Not to be overlooked is Rains' magnificent rendition of Alexander Sebastian, a villainous but human and rather weak man who genuinely loves Alicia. I have never seen Rains better except for his immortal portrayal of Cap. Renault in CASABLANCA. Also superb is Leopoldine Konstantin as Sebastian's domineering, scheming mother.
NOTORIOUS is intense and meticulously crafted, and benefits from the best acting in any Hitchcock movie. While NORTH BY NORTHWEST or THE 39 STEPS might be a better introduction to Hitchcock for people used to the slam-bang action of modern cinema, NOTORIOUS is the best I can recommend for those who have already learned to love Hitchcock's work.
In Alfred Hitchcock's 1946 film, `Notorious', Cary Grant plays T.R. Devlin,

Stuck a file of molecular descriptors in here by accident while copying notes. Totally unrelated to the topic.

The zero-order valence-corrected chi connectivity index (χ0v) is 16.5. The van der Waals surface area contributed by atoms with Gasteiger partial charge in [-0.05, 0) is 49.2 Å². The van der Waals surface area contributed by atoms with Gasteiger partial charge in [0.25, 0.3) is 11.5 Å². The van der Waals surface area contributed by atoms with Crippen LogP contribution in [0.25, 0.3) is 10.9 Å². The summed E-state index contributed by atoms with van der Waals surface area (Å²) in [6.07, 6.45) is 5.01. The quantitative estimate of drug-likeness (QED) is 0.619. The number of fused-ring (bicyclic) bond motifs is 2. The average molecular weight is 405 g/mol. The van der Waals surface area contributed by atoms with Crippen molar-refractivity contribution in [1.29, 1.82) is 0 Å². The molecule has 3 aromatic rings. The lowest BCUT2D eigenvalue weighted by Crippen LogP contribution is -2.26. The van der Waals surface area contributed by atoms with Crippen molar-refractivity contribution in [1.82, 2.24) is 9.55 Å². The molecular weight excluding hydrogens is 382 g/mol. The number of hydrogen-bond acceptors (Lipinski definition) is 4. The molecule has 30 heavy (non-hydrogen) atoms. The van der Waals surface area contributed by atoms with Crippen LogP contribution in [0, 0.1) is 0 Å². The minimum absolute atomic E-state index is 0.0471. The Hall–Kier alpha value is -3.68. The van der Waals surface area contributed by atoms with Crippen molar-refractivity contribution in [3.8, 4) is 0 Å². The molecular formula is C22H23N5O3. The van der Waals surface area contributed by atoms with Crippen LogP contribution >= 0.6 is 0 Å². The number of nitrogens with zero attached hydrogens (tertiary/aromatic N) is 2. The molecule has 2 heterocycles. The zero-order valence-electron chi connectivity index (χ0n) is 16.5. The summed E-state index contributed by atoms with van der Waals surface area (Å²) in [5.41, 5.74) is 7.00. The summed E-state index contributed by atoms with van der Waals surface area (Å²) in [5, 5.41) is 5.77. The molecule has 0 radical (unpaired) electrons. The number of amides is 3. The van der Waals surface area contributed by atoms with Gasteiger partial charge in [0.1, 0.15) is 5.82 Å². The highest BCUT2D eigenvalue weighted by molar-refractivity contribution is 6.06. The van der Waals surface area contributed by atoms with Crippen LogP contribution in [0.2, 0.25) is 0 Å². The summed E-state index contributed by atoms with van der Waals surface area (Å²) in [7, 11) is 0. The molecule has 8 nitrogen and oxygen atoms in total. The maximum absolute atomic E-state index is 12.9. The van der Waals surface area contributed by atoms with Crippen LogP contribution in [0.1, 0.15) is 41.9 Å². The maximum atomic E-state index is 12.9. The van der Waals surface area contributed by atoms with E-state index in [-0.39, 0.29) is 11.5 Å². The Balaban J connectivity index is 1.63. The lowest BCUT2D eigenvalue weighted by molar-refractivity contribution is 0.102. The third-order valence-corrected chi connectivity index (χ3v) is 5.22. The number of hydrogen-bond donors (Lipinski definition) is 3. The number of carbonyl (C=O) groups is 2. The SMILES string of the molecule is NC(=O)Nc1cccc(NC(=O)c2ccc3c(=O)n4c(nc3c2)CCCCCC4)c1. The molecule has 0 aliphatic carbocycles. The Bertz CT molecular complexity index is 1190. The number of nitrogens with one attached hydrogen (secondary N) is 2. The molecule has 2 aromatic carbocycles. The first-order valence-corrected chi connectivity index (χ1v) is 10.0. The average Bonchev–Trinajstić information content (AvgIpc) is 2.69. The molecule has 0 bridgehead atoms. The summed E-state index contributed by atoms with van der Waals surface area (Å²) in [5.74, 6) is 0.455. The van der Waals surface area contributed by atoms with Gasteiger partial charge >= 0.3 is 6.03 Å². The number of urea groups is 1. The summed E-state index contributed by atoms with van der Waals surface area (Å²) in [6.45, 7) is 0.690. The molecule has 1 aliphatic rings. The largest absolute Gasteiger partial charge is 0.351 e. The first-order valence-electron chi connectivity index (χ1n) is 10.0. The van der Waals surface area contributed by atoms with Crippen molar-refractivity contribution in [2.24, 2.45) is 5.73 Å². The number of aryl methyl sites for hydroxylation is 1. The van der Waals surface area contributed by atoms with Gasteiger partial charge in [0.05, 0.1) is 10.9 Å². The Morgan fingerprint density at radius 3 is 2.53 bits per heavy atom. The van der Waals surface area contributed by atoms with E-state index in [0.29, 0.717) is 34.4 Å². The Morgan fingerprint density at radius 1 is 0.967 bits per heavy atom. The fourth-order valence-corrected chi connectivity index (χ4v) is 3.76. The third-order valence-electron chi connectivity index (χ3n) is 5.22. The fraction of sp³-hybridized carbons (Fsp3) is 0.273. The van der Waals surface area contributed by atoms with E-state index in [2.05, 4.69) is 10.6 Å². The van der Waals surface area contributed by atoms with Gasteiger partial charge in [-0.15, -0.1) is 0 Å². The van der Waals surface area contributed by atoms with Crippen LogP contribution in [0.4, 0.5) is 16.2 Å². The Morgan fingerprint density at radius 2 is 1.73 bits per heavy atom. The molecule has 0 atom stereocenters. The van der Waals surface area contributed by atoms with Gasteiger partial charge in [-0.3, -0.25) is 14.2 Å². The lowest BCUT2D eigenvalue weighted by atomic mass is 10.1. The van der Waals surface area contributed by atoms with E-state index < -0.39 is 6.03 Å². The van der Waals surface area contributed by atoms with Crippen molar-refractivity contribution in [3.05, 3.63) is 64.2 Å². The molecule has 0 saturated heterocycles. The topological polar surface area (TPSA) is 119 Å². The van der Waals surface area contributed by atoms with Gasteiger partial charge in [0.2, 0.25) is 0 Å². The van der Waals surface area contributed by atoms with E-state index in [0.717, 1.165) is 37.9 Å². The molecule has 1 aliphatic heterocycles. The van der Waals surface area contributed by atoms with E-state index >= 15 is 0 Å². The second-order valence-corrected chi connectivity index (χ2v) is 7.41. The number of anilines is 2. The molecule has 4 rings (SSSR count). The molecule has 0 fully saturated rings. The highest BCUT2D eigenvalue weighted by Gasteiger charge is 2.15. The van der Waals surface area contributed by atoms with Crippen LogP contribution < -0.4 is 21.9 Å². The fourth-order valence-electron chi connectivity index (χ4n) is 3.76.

an American agent who employs the assistance of Alicia Huberman, (Ingrid
Bergman) a German expatriate whose father has just been convicted as a
German spy. Devlin brings Alicia to Brazil in hopes to arrange a meeting
with Alex Sebastian (the fantastic Claude Rains); another German spy who
just happens to have a history with Alicia insofar that he was in love with
her. The plan is to get them together so that she can spy on Sebastian and
his colleagues so that the Americans can get a leg up on their mutual
espionage. Of course, love develops between Devlin and Alicia, which
complicates their operation and of course, their lives.